THE THESIS: “Your kingdom come, your will be done on earth as it is in heaven”
When we pray for God’s Kingdom to come, we are asking God to increase his reign, or rule, in people’s lives and in the world around us (Jn. 3:3-5; Col. 1:13; 1 Pt. 2:9). The Kingdom of God has already come and is yet to come (Jn. 4:23; 5:25; cf. Mk. 4:29; Rev. 3:11). This is why we pray that the Kingdom would be more and more of a reality in and around us.

Our goal in life is not to leave earth and get to heaven, but to bring heaven down to earth. We labor to bring about God’s heavenly purposes to bear on earth. Seeking to see God’s rule pervade every sphere of life is the thesis of the Lord’s prayer.

In James 4:2-3, it says that “[we] ask and do not receive, because [we] ask wrongly, to spend it on [our] passions.” When we pray rightly, we think God’s thoughts after him, love the things that are on his heart, and desire the things that he wills. Prayer, like a conversation, is two-way. Listening precedes asking so that we can pray “your will be done”.

Provision: “Give us this day our daily bread”
Now, we turn to supplication in our prayer. After we have sought God’s name, God’s Kingdom, and God’s will, we say “give us … forgive us … lead us … deliver us” (Murray, KL 260-263). The content of our supplication, which falls under the above thesis, is threefold: provision, pardon, and protection. All our personal needs are accounted for in these three petitions.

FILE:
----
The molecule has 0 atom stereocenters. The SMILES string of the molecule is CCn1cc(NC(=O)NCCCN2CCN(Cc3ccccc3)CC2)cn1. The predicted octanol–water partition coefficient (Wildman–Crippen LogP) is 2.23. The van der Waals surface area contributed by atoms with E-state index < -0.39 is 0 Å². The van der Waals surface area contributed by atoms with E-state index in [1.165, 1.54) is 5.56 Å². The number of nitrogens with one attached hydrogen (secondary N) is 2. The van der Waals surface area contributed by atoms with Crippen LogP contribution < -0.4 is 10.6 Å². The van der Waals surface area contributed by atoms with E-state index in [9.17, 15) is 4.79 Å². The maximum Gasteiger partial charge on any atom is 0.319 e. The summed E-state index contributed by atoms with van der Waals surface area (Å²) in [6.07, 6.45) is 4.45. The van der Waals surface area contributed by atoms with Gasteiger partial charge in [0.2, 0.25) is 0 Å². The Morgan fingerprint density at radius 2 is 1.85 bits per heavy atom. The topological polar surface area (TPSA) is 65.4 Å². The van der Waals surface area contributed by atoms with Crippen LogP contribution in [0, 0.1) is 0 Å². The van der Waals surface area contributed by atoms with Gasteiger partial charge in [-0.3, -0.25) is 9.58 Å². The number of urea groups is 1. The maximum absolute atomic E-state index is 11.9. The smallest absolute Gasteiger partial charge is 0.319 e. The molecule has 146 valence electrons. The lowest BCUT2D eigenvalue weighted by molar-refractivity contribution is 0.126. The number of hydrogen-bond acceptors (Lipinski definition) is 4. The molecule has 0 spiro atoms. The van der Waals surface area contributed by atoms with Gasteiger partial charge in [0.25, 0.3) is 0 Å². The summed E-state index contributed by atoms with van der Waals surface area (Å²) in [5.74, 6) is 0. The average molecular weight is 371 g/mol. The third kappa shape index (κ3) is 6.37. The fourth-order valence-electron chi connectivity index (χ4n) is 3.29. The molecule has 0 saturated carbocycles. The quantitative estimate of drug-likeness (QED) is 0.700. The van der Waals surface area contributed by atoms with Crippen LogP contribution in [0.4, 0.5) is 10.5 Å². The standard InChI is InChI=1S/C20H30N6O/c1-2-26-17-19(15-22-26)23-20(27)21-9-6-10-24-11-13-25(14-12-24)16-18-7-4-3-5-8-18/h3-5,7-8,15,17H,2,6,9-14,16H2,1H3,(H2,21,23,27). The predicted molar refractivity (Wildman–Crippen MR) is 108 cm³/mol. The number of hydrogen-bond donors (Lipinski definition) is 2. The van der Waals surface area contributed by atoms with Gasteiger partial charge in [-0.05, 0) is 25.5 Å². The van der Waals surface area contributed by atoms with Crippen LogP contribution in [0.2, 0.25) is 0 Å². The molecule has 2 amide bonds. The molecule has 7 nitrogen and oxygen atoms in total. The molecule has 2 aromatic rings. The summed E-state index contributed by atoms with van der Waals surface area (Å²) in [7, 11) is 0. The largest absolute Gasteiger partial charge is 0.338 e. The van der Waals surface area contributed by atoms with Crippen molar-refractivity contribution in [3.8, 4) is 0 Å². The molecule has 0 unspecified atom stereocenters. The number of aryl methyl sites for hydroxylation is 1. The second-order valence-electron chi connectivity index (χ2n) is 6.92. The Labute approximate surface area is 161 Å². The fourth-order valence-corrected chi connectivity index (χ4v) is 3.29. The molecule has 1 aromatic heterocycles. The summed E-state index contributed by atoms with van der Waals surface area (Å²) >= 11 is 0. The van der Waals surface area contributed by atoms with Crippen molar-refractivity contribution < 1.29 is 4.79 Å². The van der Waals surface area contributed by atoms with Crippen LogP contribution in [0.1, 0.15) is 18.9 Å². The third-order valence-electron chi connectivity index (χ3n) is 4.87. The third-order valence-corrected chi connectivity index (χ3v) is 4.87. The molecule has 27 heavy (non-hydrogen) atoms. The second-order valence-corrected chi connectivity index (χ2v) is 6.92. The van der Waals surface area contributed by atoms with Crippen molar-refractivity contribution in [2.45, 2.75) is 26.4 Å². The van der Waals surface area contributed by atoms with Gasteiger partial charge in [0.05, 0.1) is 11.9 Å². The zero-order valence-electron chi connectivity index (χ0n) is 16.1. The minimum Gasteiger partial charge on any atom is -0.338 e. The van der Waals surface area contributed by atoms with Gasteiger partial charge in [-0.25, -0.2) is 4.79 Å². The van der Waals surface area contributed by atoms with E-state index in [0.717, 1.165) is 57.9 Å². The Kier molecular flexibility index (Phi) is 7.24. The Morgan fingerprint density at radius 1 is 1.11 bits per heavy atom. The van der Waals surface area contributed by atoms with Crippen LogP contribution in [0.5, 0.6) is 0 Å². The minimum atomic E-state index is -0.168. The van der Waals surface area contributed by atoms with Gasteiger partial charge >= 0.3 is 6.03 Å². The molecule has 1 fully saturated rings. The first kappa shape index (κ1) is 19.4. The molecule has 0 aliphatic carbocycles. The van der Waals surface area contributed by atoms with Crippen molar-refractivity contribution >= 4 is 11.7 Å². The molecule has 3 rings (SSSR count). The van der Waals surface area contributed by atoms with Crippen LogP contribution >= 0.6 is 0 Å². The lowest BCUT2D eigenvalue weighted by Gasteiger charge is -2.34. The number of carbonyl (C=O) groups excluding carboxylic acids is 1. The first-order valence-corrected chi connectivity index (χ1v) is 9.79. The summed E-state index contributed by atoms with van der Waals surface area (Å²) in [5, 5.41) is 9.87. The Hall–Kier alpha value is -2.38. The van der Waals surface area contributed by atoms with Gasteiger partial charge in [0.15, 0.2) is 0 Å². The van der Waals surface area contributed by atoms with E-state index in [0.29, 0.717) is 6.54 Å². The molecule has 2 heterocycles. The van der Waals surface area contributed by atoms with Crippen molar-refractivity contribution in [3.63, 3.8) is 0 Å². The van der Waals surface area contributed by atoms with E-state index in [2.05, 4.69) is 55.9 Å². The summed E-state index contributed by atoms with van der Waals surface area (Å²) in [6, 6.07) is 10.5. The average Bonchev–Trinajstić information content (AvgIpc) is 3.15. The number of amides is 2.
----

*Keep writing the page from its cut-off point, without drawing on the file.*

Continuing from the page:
It is God who sustains us, so we must come to God for both physical and spiritual provision. A petition for “daily bread” assumes a “daily” companionship with God. We don’t just seek God in crises, we seek God everyday. We do not have a disembodied God, but an Incarnate Savior, who cares not only for our spiritual well-being, but also for our physical well-being.

The symbolic bread is also in view. God’s wilderness feeding of Israel, Jesus’s feeding of thousands (Mk. 6:32-44; 8:1-10), the sequence of meals in Jesus’s life culminates in the Last Supper, where Jesus is the bread of life (Jn. 6). God provides both physical and spiritual sustenance.

Pardon: “And forgive us our debts, as we also have forgiven our debtors”
The reason why Matthew has “forgive us our debts” (Mt. 6:12) and Luke has “forgive us our sins” (Lk. 11:4), is that the original Aramaic word that Jesus would have used means both “debt” and “sin.”